So, no, I won’t ignore the famous ancestors in order to seem modest or humble. They have as much right to be recognized by me as those not so famous ones. And no, I am not bragging or showing off, if they are my ancestors, it is my duty as a family historian to claim them. Even the famous ones.

All the images that I have posted below are suppose to be ancestors of mine. When one goes over the tree for this line of descent there are several illegitimate connections and an unfortunate lack of names for some of the women who are birthing these generations. The images are pretty much in timeline order from oldest to most recent ancestor/ancestress.

Charlemagne King of the Franks
Bernard King of Italy
Hugh Capet King of France
William the Conqueror King of England
Mathilda of Flanders, wife of William the Conqueror
Henry I King of England

Robert Earl of Glouster

Now for the line of descent. I have kept it pretty minimal:

Charlemagne, King of the Franks, Holy Roman Emperor b.742-d.813/14
Hildegarde b.758-d.783
Pepin, King of Italy b.781-d. 810 [Italy]
Bernard, King of Italy b.~ 797-d.818
married ~814
Unknown d.aft 15 Jun 835
Pepin of Peronne, Count of Senlis, Peronne, St Quentin and Vermandois b.Married
Herbert I, Count of Vermandois b.~840 France-d.902
Beatrice (Bertha) de Morvois b.France
Beatrice de Vermandois b.~880-d.aft. Mar 931 France
married 895
Robert I, Count of Paris, King of France b.866-d.(in battle) Soissons, France 15 Jun 923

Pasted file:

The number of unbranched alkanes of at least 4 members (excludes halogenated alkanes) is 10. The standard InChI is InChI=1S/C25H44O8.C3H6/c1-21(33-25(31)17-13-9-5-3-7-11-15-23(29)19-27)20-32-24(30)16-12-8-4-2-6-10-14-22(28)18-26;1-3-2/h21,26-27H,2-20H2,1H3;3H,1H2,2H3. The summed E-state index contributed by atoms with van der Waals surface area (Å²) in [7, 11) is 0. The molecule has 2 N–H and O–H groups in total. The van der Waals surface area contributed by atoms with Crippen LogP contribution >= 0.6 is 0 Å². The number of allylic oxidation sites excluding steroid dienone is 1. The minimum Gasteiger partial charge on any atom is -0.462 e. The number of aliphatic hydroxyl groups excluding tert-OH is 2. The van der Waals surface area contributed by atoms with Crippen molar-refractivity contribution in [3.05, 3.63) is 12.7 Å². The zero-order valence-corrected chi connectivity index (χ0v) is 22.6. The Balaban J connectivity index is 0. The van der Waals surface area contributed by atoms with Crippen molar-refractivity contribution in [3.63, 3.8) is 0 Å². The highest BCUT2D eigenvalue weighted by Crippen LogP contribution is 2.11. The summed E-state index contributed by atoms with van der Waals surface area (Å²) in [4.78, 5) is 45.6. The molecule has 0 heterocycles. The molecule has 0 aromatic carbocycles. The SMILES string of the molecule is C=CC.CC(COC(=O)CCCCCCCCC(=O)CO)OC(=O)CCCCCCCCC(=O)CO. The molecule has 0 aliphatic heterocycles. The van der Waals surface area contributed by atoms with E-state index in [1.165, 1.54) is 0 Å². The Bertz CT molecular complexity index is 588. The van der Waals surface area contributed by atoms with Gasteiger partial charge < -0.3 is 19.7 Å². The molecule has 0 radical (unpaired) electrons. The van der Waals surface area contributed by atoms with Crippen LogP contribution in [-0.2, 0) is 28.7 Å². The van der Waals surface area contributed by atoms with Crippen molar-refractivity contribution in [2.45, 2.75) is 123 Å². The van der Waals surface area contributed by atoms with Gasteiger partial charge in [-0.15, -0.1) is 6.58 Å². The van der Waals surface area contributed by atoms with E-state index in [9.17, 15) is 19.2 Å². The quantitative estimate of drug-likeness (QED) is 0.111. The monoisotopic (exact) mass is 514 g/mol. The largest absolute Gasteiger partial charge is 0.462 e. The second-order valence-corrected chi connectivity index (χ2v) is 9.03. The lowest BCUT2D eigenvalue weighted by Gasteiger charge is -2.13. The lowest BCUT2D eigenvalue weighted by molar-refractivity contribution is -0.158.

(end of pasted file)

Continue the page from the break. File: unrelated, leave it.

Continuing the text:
Hugh Magnus, Count of Paris, Duke of France b.~895-d.Deurdan, France 16 Jun 956
married (3) ~938
Hedwig of Saxony b.~922-d.10 May 965
Hugh Capet, King of France b.941 France-d.France 24 Oct 996
married 968
Adelaide de Poitou b.France 950/550-d.France ~1004
Robert II, King of France b.France 27 Mar 972-d.Melun, France 20 Jul 1031
married 1002
Constance de Provence b.~986-d.France 25 Jul 1032
Adele de France b.?-d.France 8 Jan 1078/79
Baldwin V, Count of Flanders b.Flanders, France 1012-died Lille, France 1 Sep 1067
Mathilda of Flanders b.Flanders, France ~1031-d. Caen, France 3 Nov 1083
married ~1051 Flanders
William I, the Conquerer, Duke of Normandy, King of England b.France 1027-d.France 9 Sep 1067
Henry I, King of England b.England 1068-d.France 1 Dec 1135
Robert de Caen, Earl of Gloucester b.1190-d.Bristol 31 Oct 1147
Maud Fitz Hamon
Maud de Caen b?-d.29 Jul 1189
married ~1141
Ranulph de Gernon, Vicomte d’Avranches, Earl of Chester b.France ~1100-bur. England 16 Dec 1153
Hugh Kevelioc b.England 1147-d.Stafford 1181
married 1169
Bertrade de Montfort b.?-d.~1181
Mabel de Chester b.England ~1165-d.England
William d’Aubigny b?-d.1220/21
Isabel d’Aubigny b~1183-d.?
John FitzAlan I b.?-d.~1240
John FitzAlan II b.England-d.England bef 10 Nov 1267
Married England
Maud Verdun b.England-d.England 27 Nov 1283
John FitzAlan b.England 14 Sep 1246-d.England 18 Mar 1271/2
Married England
Isabel de Mortimer b.England ~1248-d.England >1300
Richard FitzAlan III b.England 3 Feb 1266/7-d.England 9 Mar 1301/2
married ~1285
Alesia de Saluzzo b.England-d.England 25 Sep 1292
Edmund FitzAlan b.England 1 May 1285-d.England 17 Nov 1326
married 1305 England
Alice de Warenne b.England-d.England
Richard FitzAlan b.England ~1313-d.England 24 Jan 1375/6
married 5 Feb 1344/5 Ditton, England
Eleanor Plantagenet b.England 1311-d.England 11 Jan 1371/72
Richard FitzAlan b.England ~1346-d.England 21 Sept 1397
married ~ 28 Sept 1359
Elizabeth De Bohun b.England-d.England 3 Apr 1385
Elizabeth FitzAlan b.England ~1375-d.8 Jul 1425
married Robert Goushill b.?-d.Battle of Shrewsbury 21 Jul 1403
Elizabeth Goushill b.England ~1414-d.England
Robert Wingfield b.England-d.England
Elizabeth Wingfield b.England-d.England 28 Apr 1497